In a case highlighted by Google as good fodder for a debate about freedom of expression, the Canadian government asked the Internet search empire last year to block public access to a YouTube video showing a man urinating on his Canadian passport.
But Google, judging the video an exercise in free speech, turned down the censorship request from Passport Canada, according to the U.S.-based company's latest "transparency report."
The report, the fifth to be issued since Google began the project in 2009, summarizes the company's responses to requests received from governments to remove links to web content alleged to be illegal, hateful, terrorism-promoting, or offensive.
The company said that between July and December 2011, it complied with 65 per cent of court orders to remove content - but with only 47 per cent of some 1,000 non-court requests from government agencies around the world; Google rejected 53 per cent of those, including the Passport Canada request.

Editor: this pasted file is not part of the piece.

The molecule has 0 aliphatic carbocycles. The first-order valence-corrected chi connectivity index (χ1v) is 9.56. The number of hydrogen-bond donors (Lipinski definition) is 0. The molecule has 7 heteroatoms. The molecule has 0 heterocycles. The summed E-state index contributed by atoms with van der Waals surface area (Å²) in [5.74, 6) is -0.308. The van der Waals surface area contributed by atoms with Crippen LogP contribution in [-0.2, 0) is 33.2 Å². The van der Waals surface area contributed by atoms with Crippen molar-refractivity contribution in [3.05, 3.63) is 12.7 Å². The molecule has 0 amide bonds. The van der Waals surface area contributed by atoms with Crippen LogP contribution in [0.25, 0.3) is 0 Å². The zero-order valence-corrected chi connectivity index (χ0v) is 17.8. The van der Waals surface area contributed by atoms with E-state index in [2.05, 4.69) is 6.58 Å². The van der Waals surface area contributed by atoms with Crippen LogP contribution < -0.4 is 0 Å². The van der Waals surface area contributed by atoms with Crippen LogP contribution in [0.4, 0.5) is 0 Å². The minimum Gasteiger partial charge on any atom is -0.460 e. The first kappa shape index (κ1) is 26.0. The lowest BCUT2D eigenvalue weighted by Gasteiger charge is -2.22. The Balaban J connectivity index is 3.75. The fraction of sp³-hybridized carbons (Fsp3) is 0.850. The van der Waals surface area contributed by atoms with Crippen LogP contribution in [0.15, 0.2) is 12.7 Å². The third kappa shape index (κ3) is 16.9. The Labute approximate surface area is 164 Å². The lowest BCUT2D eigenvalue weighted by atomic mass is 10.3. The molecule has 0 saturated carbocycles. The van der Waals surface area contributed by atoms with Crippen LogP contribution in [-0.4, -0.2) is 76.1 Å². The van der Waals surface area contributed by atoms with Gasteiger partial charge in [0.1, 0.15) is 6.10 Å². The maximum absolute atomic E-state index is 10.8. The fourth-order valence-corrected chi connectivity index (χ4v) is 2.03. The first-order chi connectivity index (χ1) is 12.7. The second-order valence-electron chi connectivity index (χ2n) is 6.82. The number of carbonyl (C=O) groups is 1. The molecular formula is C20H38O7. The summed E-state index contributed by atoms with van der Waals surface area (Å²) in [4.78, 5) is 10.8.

"We received a request from the Passport Canada office to remove a YouTube video of a Canadian citizen urinating on his passport and flushing it down the toilet," stated the Google report, which disclosed details about the Canadian case as one of the highlights in its semi-annual summary for the last half of 2011. "We did not comply with this request."
The Canadian example was cited by Google, along with a handful of other requests from various countries - including Pakistan, Thailand and Poland - as representing a "troubling" pattern in which the search portal is being asked to sup-press political speech.
"Unfortunately, what we've seen over the past couple years has been troubling, and today is no different," said senior Google policy analyst Dorothy Chou said in a statement. "We noticed government agencies from different countries would sometimes ask us to remove political content that our users had posted on our services. We hoped this was an aberration. But now we know it's not."
Please login to add to favorites
Already added to favorites
Added as Favorite